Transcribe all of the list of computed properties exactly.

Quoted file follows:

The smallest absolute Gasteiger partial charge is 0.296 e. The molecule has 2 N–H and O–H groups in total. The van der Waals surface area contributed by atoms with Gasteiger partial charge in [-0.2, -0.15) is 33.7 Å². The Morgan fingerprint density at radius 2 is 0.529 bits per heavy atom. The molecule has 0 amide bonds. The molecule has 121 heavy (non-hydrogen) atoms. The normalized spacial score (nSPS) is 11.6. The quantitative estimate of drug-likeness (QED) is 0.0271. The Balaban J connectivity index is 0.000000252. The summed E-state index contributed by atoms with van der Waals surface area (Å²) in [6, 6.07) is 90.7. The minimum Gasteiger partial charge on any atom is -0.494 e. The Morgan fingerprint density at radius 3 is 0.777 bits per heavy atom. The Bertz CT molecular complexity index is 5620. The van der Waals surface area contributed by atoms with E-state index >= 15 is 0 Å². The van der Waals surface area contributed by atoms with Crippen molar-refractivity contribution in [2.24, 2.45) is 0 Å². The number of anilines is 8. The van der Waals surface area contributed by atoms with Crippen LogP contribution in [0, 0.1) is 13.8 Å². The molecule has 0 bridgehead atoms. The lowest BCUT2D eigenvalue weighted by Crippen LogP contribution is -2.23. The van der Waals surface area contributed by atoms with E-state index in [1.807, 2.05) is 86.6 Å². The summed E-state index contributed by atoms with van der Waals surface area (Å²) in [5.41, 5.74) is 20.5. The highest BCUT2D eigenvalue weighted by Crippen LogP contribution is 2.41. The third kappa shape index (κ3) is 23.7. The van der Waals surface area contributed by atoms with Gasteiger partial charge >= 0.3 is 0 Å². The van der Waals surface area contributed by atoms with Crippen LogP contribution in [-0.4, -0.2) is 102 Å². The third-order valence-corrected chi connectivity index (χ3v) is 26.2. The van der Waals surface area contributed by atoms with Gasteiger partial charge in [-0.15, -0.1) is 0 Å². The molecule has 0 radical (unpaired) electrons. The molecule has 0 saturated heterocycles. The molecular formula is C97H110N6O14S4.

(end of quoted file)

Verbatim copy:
The smallest absolute Gasteiger partial charge is 0.296 e. The molecule has 2 N–H and O–H groups in total. The van der Waals surface area contributed by atoms with Gasteiger partial charge in [-0.2, -0.15) is 33.7 Å². The Morgan fingerprint density at radius 2 is 0.529 bits per heavy atom. The molecule has 0 amide bonds. The molecule has 121 heavy (non-hydrogen) atoms. The normalized spacial score (nSPS) is 11.6. The quantitative estimate of drug-likeness (QED) is 0.0271. The Balaban J connectivity index is 0.000000252. The summed E-state index contributed by atoms with van der Waals surface area (Å²) in [6, 6.07) is 90.7. The minimum Gasteiger partial charge on any atom is -0.494 e. The Morgan fingerprint density at radius 3 is 0.777 bits per heavy atom. The Bertz CT molecular complexity index is 5620. The van der Waals surface area contributed by atoms with E-state index >= 15 is 0 Å². The van der Waals surface area contributed by atoms with Crippen molar-refractivity contribution in [2.24, 2.45) is 0 Å². The number of anilines is 8. The van der Waals surface area contributed by atoms with Crippen LogP contribution in [0, 0.1) is 13.8 Å². The molecule has 0 bridgehead atoms. The lowest BCUT2D eigenvalue weighted by Crippen LogP contribution is -2.23. The van der Waals surface area contributed by atoms with E-state index in [1.807, 2.05) is 86.6 Å². The summed E-state index contributed by atoms with van der Waals surface area (Å²) in [5.41, 5.74) is 20.5. The highest BCUT2D eigenvalue weighted by Crippen LogP contribution is 2.41. The third kappa shape index (κ3) is 23.7. The van der Waals surface area contributed by atoms with Gasteiger partial charge >= 0.3 is 0 Å². The van der Waals surface area contributed by atoms with Crippen LogP contribution in [-0.4, -0.2) is 102 Å². The third-order valence-corrected chi connectivity index (χ3v) is 26.2. The van der Waals surface area contributed by atoms with Gasteiger partial charge in [-0.15, -0.1) is 0 Å². The molecule has 0 radical (unpaired) electrons. The molecule has 0 saturated heterocycles. The molecular formula is C97H110N6O14S4.